Brian Dinkelman has been Valencia's teammate in each level throughout their professional careers, generally being called-up at the same time. Dinkelman has also had a good '09 season, but unlike Valencia, he has yet to get out of his June slump. But I'm sure as soon as he does, he'll join Valencia in what's expected to be a very crowded, yet talented Rochester infield.

Another move I wouldn't be surprised to see the Twins make is the promotion of Whit Robbins, who's having an outstanding season in Double-A, while releasing either Brock Peterson or Matt Macri. Macri currently holds a spot on the 40-man roster, whereas Valencia does not.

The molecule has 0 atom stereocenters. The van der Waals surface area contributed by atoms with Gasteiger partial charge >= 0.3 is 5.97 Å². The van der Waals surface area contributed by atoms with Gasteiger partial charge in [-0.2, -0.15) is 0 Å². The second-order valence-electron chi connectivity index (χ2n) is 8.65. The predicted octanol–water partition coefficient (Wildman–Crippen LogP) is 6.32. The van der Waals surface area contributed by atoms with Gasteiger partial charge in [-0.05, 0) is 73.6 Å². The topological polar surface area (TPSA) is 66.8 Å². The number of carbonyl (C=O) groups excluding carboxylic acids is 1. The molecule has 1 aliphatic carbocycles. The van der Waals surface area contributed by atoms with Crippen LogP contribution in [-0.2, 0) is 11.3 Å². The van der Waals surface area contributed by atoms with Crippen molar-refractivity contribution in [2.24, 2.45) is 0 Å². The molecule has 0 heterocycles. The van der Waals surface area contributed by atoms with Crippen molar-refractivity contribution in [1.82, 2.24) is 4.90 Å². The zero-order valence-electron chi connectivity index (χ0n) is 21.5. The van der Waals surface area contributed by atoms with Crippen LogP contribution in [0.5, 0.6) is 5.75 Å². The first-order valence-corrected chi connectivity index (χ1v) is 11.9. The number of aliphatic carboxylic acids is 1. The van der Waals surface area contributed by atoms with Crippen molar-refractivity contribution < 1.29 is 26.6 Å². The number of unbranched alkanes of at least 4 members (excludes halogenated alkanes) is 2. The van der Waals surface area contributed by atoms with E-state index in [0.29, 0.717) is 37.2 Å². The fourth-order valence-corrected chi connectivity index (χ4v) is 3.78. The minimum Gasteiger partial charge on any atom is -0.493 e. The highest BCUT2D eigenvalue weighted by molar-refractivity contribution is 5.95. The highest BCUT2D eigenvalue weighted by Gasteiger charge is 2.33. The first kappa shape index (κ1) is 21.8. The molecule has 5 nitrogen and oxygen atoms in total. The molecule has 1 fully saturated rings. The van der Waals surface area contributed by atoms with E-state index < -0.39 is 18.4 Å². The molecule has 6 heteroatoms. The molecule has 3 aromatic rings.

Although Valencia doesn't figure to make it to the big leagues anytime this summer, other players such as Juan Morillo, Rob Delaney, David Winfree, or even Kevin Mulvey do seem to be possible call-ups this summer and could certainly use a spot on the 40-man while Macri probably won't make it back to the Majors with the Twins.

Twins General Manager Bill Smith is currently in Rochester watching and evaluating the Red Wings. This move was probably related and allowed Valencia to make a great impression. It could also make other moves more likely as Smith gets a better look at a team three games under .500.

There may be many moves in the next few days, but none may be as big as this.